The Global Elevation Data Adaptive Compression Algorithms (GEDACA) were developed to provide compression and rapid decompression of digital terrain maps (DTMs) in constrained computing environments. The primary purpose of these algorithms is to create and utilize highly compressed digital terrain data representing the geographical areas of the entire world to enable Automatic Ground Collision Avoidance Systems (Auto-GCAS) for high-performance fighter aircraft. The data is formatted to be accessible anywhere in the world in real time, and also allows for control of data resolution to support the complete range of high-performance aircraft operations. Other uses include applications that require large databases of graphical information and are deployed via restricted environments, such as tablets and smartphones.
The GEDACA software provides an extensive and highly efficient compression capability for continental and global- scale DTMs, along with a real-time decompression capability to locally decompress and render map data in the vicinity of a fast-moving airplane. A key feature of the innovation is its ability to render local terrain maps in real time for an Auto-GCAS in a high-performance airplane that may need to deviate from a planned flight path due to unexpected and dynamic events.
The GEDACA software achieves its high-performance compression and decompression capability using a unique combination of regular and semi-regular geometric tiling, allowing for the use of particular benefits of each aspect and the ability to mitigate the drawbacks of others. Geometric facets are fit to the data through linear regression or adaptive regression techniques and arranged in a combination structure. This allows for important slope information to be retained and continuous terrain representation to be generated, enabling the possibility of high-resolution decompression. The maps and decompression logic are integrated into an aircraft’s existing onboard computing environment, and operate within the limited memory and computational power constraints that typically characterize flight control and avionics computer systems. Users can adjust compression methods and error tolerances to suit evolving platform and mission requirements. Maps can be tailored to support the missions or flight profiles of a wide range of aircraft, including fighters, unmanned aerial vehicles, and general aviation aircraft.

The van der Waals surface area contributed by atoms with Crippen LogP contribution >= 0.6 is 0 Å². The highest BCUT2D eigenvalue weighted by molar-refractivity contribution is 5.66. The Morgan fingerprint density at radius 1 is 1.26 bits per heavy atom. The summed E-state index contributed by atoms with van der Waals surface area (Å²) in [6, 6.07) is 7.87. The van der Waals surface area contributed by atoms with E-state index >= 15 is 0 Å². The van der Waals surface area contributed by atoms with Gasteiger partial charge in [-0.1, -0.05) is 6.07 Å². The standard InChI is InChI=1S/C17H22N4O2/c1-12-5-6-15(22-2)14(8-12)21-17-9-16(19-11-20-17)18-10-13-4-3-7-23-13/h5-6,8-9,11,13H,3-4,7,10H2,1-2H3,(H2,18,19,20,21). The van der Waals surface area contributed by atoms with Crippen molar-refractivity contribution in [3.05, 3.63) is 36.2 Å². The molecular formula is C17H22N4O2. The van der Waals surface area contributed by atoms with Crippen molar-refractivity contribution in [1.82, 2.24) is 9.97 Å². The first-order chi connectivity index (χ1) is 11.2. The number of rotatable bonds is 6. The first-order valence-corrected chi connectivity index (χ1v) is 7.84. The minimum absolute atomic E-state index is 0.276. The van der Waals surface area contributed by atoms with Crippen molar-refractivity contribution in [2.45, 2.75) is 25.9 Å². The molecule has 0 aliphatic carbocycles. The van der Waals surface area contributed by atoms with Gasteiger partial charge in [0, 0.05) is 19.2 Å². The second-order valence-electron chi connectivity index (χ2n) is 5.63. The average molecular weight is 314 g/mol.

Generally, the more accurate a DTM, the larger the resulting file size, presenting a problem for aircraft flight control systems with constrained computing environments. Because file sizes for accurate and detailed maps are large, few can be stored in an onboard control system at any one time, substantially restricting protection coverage and also introducing the possibility of human error when swapping out maps for different flight paths. Conventional DTM compression techniques used aboard high-performance aircraft typically achieve relatively low compression ratios compared to other graphical compression methods. However, for these other methods, the computational complexity of decompression can be high, making them unsuitable for the real-time constrained computing environments found in high-performance aircraft. Using current compression methods, the practicality and cost of implementing systems, such as an Auto-GCAS, over a wide range of aircraft types is prohibitive.
In contrast, the GEDACA software provides high compression ratios with real-time decompression using a recursive semi-regular tree-based compression that utilizes linear regression geometric tiling. Resulting file sizes fit within the memory limits of flight control systems. Additionally, the ability to selectively tailor information loss for important geographical areas enables high-fidelity sections of terrain data to be incorporated seamlessly into the map. This allows for compression trades to be localized and satisfy size requirements for a larger number of applications. Costs are reduced because the innovation enables implementation on existing aircraft systems.
This work was done by Shaun McWherter, Mark Skoog, Jamie Willhite, Loyd Hook, and K. Patterson of Armstrong Flight Research Center. DRC-009-008